Dozens of Chicagoans, among them members of the LGBT community, turned out in icy rain the afternoon of Jan. 11 to stand in counter-protest against the anti-abortion March for Life rally held in downtown Chicago.
The counter-protestorsorganized by a local coalition that included Soundoff, the Gay Liberation Network, the Socialist Feminist Working Group of the Chicago Democratic Socialists of America, Illinois Single Payer Coalition, Physicians for a National Health Program and the Chicago for Abortion Rightsgathered at the corner of Dearborn and Washington Streets about an hour before the anti-choice rally began.
As the demonstrators marched, activists and other community members spoke about their commitment to fighting for affordable, on-demand abortions for all.
Speaker Linda Jennings of National Nurses United, the U.S.'s largest organization of registered nurses, described her mother's near-deadly unsuccessful abortion attempt, which was nearly a decade before Roe v. Wade.
"All I remember is blood everywhere," Jennings recalled. "That moment has been seared in my mind. My mom almost died at the age of 37. … This was before oral contraceptives, IUD's, school sexual information or drug-store pregnancy tests. It was only condoms, the rhythm method, abstinence or self-inflicted abortions in the bathtub."
Bridget Doherty Trebing of Chicago Teachers Union's ( CTU ) Women's Rights Committee added, "It is critical that we have control over our own bodies, and can make our own decisions about when, if and how to parent. We understand that abortion is normal. One in four women have had an abortion. We all know and love someone who had had an abortion."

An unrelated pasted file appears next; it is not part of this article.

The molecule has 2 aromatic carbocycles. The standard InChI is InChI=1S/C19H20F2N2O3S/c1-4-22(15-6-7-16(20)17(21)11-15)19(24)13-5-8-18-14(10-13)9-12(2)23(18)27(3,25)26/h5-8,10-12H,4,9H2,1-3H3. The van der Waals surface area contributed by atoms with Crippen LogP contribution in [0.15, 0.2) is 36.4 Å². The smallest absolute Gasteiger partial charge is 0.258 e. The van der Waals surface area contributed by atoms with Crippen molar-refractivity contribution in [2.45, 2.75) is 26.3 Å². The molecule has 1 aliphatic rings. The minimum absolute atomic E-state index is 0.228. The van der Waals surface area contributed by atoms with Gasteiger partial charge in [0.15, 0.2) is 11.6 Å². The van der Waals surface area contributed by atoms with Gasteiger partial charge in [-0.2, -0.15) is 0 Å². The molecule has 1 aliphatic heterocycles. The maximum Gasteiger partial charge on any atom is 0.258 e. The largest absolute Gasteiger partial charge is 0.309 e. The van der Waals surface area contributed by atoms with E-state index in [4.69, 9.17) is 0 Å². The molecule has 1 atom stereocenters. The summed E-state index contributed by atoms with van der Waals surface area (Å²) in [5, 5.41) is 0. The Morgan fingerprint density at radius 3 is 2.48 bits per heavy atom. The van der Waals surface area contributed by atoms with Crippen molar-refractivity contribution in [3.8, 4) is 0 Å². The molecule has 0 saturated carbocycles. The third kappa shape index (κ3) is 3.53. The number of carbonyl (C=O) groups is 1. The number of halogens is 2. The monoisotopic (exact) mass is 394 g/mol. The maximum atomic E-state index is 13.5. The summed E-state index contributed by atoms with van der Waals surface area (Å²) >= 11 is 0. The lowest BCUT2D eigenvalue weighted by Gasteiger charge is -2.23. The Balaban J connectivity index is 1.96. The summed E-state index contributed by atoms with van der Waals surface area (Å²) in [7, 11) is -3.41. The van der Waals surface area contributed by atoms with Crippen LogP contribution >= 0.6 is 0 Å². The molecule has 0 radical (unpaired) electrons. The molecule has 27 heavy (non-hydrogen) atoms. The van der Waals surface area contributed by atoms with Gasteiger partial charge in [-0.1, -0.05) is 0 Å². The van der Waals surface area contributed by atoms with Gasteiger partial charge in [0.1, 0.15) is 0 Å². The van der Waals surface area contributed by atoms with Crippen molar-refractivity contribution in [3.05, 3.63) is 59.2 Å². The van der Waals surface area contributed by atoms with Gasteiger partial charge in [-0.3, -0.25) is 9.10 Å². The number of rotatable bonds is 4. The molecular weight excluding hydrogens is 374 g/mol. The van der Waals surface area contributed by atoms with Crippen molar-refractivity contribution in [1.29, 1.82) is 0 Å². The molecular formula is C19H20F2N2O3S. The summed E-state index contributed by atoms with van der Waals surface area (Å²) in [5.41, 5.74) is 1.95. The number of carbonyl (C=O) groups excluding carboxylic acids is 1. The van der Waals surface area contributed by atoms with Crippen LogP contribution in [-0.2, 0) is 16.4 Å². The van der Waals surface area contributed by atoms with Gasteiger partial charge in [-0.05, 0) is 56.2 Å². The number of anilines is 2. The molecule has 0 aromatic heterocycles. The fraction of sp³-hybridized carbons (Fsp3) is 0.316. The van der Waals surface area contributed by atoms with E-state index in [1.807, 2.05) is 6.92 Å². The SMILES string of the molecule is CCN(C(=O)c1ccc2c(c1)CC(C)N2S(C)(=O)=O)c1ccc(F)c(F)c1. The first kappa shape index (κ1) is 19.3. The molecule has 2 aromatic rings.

A group of anti-abortion protestors, all wearing ski masks, stood facing the activists and mocked the various chants as the demonstration progressed. When counter-protestors chanted, "Back alleys no moreabortion rights for rich and poor," for example, the anti-abortion folks countered with, "Back alleys no moredon't be a whore."
Andy Thayer of Gay Liberation Network underscored that reproductive rights activists will have to be ever-vigilant and active in 2020, since the U.S. Supreme Courtnow including President Donald Trump's two arch-conservative appointeeswill in March hear arguments on a Louisiana case limiting curtailing hospital privileges for abortion providers.
"Movements have been why we've made social change ,both in this country and worldwide," Thayer said. "That is why we are out here on a cold, miserable day, in Chicago. We know that when the Supreme Court ratified the demands of the women's movement, it was the women's movement that was the driving force behind that decision in the early '70s. …[But it was also] truly an intersectional moment that won us that right."
The coalition that planned the Jan. 11 demonstration are in the early stages of planning a March 4 action, coinciding with when the Supreme Court hears arguments for the Louisiana case. A planning meeting will take place Saturday, Feb. 1 from 11 a.m.-1 p.m. at the Lozano branch of Chicago Public Library, 1805 S. Loomis St. For more information, see facebook.com/chi4abortionrights or contact email@example.com .